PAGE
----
Welcome to justthoughtsnstuff

I started posting to jtns on 20 February 2010 with just one word, 'Mosaic'. This seemed an appropriate introduction to a blog that would juxtapose fragments of memoir and life-writing. Since 1996, I'd been coming to terms with the consequences of emotional and economic abuse that had begun in childhood, and which, amongst other things, had sought to stifle self-expression. While I'd explored some aspects of my life through fiction and, to a lesser extent, journalism, it was only in 2010 that I felt confident enough to write openly about myself. I believed this was an important part of the healing process. Yet within weeks, the final scenes of my family's fifty-year nightmare started to play themselves out and the purpose of the blog became one of survival through writing. Although some posts are about my family's suffering - most explicitly, Life-Writing Talk, with Reference to Trust: A family story - the majority are about happier subjects (including, Bampton in rural west Oxfordshire, where I live, Oxford, where I work, the seasons and the countryside, walking and cycling) and I hope that these, together with their accompanying photos, are enjoyable and positive. Note: In February 2020, on jtns' tenth birthday, I stopped posting to this blog. It is now a contained work of life-writing about ten years of my life. Frank, 21 February 2020.

New blog: morethoughtsnstuff.com.

Tuesday 24 April 2012

bridges, graffiti, port meadow, puny, tarkovsky

Had a great walk on Saturday, which I've not had time to write about since.

I had to work in Oxford on Saturday, starting at 10 but because there is no 8 am bus from Bampton, I had to get the 7, so had plenty of time in hand when I got to the top of the Woodstock Road before 8.

Loved walking down the canal then along Aristotle Lane and over the railway onto Port Meadow.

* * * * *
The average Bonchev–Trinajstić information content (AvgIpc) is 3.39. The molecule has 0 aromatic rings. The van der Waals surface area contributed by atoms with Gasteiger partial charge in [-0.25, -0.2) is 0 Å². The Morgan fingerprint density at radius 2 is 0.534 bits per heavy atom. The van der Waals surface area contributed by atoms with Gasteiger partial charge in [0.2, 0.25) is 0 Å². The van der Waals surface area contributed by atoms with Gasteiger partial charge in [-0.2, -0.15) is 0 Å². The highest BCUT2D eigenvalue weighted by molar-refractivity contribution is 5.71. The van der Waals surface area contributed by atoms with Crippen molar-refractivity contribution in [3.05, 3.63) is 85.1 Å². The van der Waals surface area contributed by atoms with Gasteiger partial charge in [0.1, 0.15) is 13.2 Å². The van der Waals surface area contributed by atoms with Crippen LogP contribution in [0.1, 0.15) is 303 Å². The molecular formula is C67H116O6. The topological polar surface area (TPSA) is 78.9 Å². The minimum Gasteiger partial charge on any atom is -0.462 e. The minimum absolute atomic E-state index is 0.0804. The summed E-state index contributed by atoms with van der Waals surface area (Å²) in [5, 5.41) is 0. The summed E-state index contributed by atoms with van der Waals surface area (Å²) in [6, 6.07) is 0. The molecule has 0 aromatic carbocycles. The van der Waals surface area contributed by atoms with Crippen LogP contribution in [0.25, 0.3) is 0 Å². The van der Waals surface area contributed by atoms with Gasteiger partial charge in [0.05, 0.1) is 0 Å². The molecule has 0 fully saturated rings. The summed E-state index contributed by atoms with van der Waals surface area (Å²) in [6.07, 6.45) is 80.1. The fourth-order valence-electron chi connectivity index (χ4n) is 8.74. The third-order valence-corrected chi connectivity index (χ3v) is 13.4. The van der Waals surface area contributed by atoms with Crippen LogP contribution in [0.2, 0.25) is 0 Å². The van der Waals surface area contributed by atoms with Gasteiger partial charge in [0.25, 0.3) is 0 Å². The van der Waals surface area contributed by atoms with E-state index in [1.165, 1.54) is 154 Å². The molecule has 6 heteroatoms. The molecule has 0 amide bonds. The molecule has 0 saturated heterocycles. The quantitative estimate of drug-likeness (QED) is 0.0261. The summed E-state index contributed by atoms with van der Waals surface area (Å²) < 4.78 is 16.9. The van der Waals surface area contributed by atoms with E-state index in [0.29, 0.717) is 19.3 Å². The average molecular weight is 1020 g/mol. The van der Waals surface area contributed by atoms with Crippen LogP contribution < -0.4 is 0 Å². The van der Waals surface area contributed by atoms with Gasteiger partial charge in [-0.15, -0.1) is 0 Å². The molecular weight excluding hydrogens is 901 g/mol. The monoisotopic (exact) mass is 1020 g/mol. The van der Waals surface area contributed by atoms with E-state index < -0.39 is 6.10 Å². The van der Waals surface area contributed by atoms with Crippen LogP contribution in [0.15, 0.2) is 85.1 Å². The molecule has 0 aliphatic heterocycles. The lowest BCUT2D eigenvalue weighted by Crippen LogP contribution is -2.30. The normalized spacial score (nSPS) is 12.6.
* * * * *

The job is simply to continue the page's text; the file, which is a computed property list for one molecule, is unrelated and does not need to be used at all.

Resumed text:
Funny doing this walk because it follows the melancholy path that the Oxford don Gerald takes when things are unravelling for him in my first novel The Lock. His walk in turn echoes one that his wife Elizabeth took when she was puzzling over his strange behaviour--he was having an affair with one of his graduate students. Graffiti features on the steel bridges over the railway line in the novel and the real ones are still covered with spray paint even now, over a decade on. Yet the images are new and refreshed.

Port Meadow remains its wonderful huge romantic, tragic, uplifting, louring self. On this occasion, quite wonderfully spacious and lit up.

As I walked I contemplated the 20k word piece I've written recently about what I went through between 1988 and the present within the family. I wrote this during the week I had off after Easter and had completed the revisions the night before my walk. My head was still buzzing that morning--trying to comprehend the enormity of the suffering that had passed during those many years and which was suddenly being made more-or-less portable through the writing of it. Suddenly made puny through the writing of it. The cruelty of others suddenly rendered in its proper proportion for the first time in over two decades.

It was a beautiful and strange walk that Saturday morning.

Finished off with the Tarkovsky-like underworld beneath the last bridge before the station that I crossed through on my way back to the city.

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